Lisa Washington, a harp major from Richmond, Va., and one of a handful of black students among more than 500 in the college's Conservatory of Music, finds that most of her black and white classmates major in voice or piano. Her interest in the harp began in a fourth-grade music enrichment program of the Richmond public schools. In 10th grade she made her choice between medicine and music, and her parents invested more than $5,000 in a harp for her. They also turned in their old car for a station wagon to ferry her and the instrument to and from concerts. Miss Washington remarks that her parents are ''behind me 100 percent.'' They taught her to be the best she could and that ''if you believe in God and yourself, there's nothing you can't do.''
All three young women are politically active on campus in black organizations.
Lisa Washington helped organize the Black Students' Musicians Guild to serve as a support organization. This group wants the college to recruit more talented black musicians and to take steps to retain these students through to graduation.
Jill Foster, who as a junior was vice-president of the Oberlin Black Science Student Organization (OBSSO), says this group feels introductory chemistry courses tend to leave minority students feeling ''humiliated'' and ''intimidated.'' Her faculty adviser believes inadequate preparation or unrealistic expectations are part of the problem. Introductory chemistry, says the adviser, ''is where premed hopes die.''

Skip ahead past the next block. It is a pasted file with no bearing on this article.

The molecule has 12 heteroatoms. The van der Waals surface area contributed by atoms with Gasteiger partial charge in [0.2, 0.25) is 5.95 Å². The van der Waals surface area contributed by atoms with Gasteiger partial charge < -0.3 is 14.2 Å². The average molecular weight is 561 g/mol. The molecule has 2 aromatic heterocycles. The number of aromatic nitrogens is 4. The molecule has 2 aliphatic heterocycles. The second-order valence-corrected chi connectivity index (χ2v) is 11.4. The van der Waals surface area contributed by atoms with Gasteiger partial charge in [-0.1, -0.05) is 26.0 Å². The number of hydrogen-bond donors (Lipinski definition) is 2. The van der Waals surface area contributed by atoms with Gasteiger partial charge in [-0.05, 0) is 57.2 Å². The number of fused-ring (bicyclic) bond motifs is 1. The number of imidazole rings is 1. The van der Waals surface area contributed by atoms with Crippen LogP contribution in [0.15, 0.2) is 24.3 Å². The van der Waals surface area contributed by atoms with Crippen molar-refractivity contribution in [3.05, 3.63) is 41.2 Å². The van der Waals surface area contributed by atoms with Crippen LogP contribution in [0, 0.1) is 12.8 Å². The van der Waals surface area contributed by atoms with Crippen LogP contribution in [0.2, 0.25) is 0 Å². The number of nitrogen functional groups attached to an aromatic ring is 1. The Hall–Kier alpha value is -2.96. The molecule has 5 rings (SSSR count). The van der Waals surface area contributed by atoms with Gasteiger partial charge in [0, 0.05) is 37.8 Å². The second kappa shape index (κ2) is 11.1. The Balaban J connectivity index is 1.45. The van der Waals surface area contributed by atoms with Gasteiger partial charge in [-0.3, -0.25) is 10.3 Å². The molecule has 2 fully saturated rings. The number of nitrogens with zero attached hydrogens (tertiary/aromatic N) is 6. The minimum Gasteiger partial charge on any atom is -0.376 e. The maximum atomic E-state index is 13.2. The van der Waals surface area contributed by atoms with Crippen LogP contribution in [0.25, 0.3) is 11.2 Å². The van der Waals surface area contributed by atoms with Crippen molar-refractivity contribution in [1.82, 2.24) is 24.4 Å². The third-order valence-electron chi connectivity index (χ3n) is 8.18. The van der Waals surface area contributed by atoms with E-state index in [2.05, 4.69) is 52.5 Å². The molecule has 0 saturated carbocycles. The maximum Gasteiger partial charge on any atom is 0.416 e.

Lisa Ridley is on the executive council for Abusua (Swahili for ''clan''), the campuswide black political organization. She is on its subcommittee assigned to admissions. Declining black enrollment is a major concern: There are 198 black students in the student body of 2,600.
The college used to admit and enroll 90 black freshmen, but for 1983-84 the figure was down to 50. Mittie Jordan, specializing in minority admissions at the school, figures more ''elite'' colleges now draw on the same black applicant pool from which Oberlin has historically recruited. She also says black students , like their white counterparts, are now more career-oriented and less willing to enroll for a liberal arts education.